* Site-Outage Notice: Our engineering elves will be tweaking the Shmoop site from Monday, December 22 10:00 PM PST to Tuesday, December 23 5:00 AM PST. The site will be unavailable during this time.
Dismiss
© 2014 Shmoop University, Inc. All rights reserved.
The Iliad

The Iliad

by Homer

Analysis: Tough-o-Meter

We've got your back. With the Tough-O-Meter, you'll know whether to bring extra layers or Swiss army knives as you summit the literary mountain. (10 = Toughest)

(5) Tree Line

For the first-time reader, probably the hardest thing about Homer's Iliad is its language. Even the most up-to-date translation – those by Robert Fagles and Stanley Lombardo use probably the most contemporary phrasing (Lombardo especially) – is still going to have a lot of repetitions and lengthy who-killed-whom-and-how battle scenes that sound just plain weird to modern readers. On Shmoop, we quote from the 1950s version by Richmond Lattimore, which is a bit harder than those, but which has some advantages that make it worth using. (Every line in Lattimore's version matches up exactly to its counterpart in the original Greek; its quirkiness actually gives a good sense of what the original feels like.) Some of the cultural details may also be unfamiliar. Once you get past these, though (reading the introduction to your edition will help), the poem is extremely accessible. The characters are vivid and every reader will find someone to identify with. By the time you start thinking deeply about the book's themes of life, death, and fate, it won't feel like a chore – you'll be hooked. We guarantee it.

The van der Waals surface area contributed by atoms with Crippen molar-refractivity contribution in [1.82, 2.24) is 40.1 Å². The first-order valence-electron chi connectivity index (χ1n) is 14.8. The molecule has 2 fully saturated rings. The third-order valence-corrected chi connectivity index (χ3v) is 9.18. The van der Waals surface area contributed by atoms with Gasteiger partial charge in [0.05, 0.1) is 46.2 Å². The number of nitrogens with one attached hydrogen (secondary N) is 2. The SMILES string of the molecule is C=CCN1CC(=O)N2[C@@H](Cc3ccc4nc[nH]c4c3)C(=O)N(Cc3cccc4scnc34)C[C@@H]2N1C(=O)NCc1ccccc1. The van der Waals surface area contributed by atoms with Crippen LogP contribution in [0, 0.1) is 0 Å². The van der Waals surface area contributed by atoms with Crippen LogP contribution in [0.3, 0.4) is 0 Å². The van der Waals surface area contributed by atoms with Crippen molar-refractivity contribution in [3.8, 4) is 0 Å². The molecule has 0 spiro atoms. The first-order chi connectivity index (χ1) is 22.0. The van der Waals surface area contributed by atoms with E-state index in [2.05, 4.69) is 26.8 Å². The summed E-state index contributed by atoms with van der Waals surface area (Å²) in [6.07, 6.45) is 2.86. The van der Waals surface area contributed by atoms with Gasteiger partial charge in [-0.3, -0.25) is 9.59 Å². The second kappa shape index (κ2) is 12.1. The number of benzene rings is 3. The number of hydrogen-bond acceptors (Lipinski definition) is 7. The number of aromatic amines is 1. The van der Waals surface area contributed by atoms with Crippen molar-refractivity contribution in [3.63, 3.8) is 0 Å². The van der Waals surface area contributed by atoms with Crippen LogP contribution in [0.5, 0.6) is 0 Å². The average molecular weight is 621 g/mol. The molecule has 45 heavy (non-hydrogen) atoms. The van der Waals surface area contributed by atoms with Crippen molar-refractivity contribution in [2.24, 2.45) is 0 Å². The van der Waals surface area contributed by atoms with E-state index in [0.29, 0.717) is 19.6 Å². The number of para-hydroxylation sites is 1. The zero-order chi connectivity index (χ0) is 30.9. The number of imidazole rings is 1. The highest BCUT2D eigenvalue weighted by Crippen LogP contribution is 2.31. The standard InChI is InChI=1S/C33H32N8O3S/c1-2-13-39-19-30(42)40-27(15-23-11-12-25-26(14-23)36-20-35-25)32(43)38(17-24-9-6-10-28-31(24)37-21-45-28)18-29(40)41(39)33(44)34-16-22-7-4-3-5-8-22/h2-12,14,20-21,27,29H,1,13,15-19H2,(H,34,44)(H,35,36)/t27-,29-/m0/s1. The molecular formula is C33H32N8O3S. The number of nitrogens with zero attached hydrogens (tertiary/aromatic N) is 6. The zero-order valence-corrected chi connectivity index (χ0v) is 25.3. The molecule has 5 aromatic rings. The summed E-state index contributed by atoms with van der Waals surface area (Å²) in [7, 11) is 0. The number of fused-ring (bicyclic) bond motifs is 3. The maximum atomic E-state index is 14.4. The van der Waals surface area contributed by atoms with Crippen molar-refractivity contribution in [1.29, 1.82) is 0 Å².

People who Shmooped this also Shmooped...

Advertisement
Noodle's College Search
Advertisement
Advertisement
Advertisement